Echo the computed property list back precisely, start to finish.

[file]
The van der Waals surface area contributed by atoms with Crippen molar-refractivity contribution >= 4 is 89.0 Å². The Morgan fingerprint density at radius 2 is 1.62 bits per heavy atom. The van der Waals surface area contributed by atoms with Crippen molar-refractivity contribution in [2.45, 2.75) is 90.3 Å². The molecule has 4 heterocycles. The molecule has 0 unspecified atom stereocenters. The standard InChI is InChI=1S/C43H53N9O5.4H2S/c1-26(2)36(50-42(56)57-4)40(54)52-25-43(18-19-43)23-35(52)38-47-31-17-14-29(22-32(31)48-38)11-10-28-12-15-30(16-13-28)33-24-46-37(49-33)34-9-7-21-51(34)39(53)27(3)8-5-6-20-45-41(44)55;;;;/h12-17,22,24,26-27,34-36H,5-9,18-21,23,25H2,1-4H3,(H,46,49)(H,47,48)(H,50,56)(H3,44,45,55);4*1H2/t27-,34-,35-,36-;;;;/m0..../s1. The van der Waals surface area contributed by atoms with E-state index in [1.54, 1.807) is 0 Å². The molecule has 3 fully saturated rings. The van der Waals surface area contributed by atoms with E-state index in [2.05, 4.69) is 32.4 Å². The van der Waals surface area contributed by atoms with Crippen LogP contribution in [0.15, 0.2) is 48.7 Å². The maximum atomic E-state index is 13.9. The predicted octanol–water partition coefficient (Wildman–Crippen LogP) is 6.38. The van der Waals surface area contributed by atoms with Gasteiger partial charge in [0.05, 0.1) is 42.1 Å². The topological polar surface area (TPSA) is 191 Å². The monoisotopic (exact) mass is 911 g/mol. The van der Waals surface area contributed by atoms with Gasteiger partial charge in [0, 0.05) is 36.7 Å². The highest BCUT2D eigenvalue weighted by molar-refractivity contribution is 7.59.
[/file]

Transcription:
The van der Waals surface area contributed by atoms with Crippen molar-refractivity contribution >= 4 is 89.0 Å². The Morgan fingerprint density at radius 2 is 1.62 bits per heavy atom. The van der Waals surface area contributed by atoms with Crippen molar-refractivity contribution in [2.45, 2.75) is 90.3 Å². The molecule has 4 heterocycles. The molecule has 0 unspecified atom stereocenters. The standard InChI is InChI=1S/C43H53N9O5.4H2S/c1-26(2)36(50-42(56)57-4)40(54)52-25-43(18-19-43)23-35(52)38-47-31-17-14-29(22-32(31)48-38)11-10-28-12-15-30(16-13-28)33-24-46-37(49-33)34-9-7-21-51(34)39(53)27(3)8-5-6-20-45-41(44)55;;;;/h12-17,22,24,26-27,34-36H,5-9,18-21,23,25H2,1-4H3,(H,46,49)(H,47,48)(H,50,56)(H3,44,45,55);4*1H2/t27-,34-,35-,36-;;;;/m0..../s1. The van der Waals surface area contributed by atoms with E-state index in [1.54, 1.807) is 0 Å². The molecule has 3 fully saturated rings. The van der Waals surface area contributed by atoms with E-state index in [2.05, 4.69) is 32.4 Å². The van der Waals surface area contributed by atoms with Crippen LogP contribution in [0.15, 0.2) is 48.7 Å². The maximum atomic E-state index is 13.9. The predicted octanol–water partition coefficient (Wildman–Crippen LogP) is 6.38. The van der Waals surface area contributed by atoms with Gasteiger partial charge in [0.05, 0.1) is 42.1 Å². The topological polar surface area (TPSA) is 191 Å². The monoisotopic (exact) mass is 911 g/mol. The van der Waals surface area contributed by atoms with Gasteiger partial charge in [0, 0.05) is 36.7 Å². The highest BCUT2D eigenvalue weighted by molar-refractivity contribution is 7.59.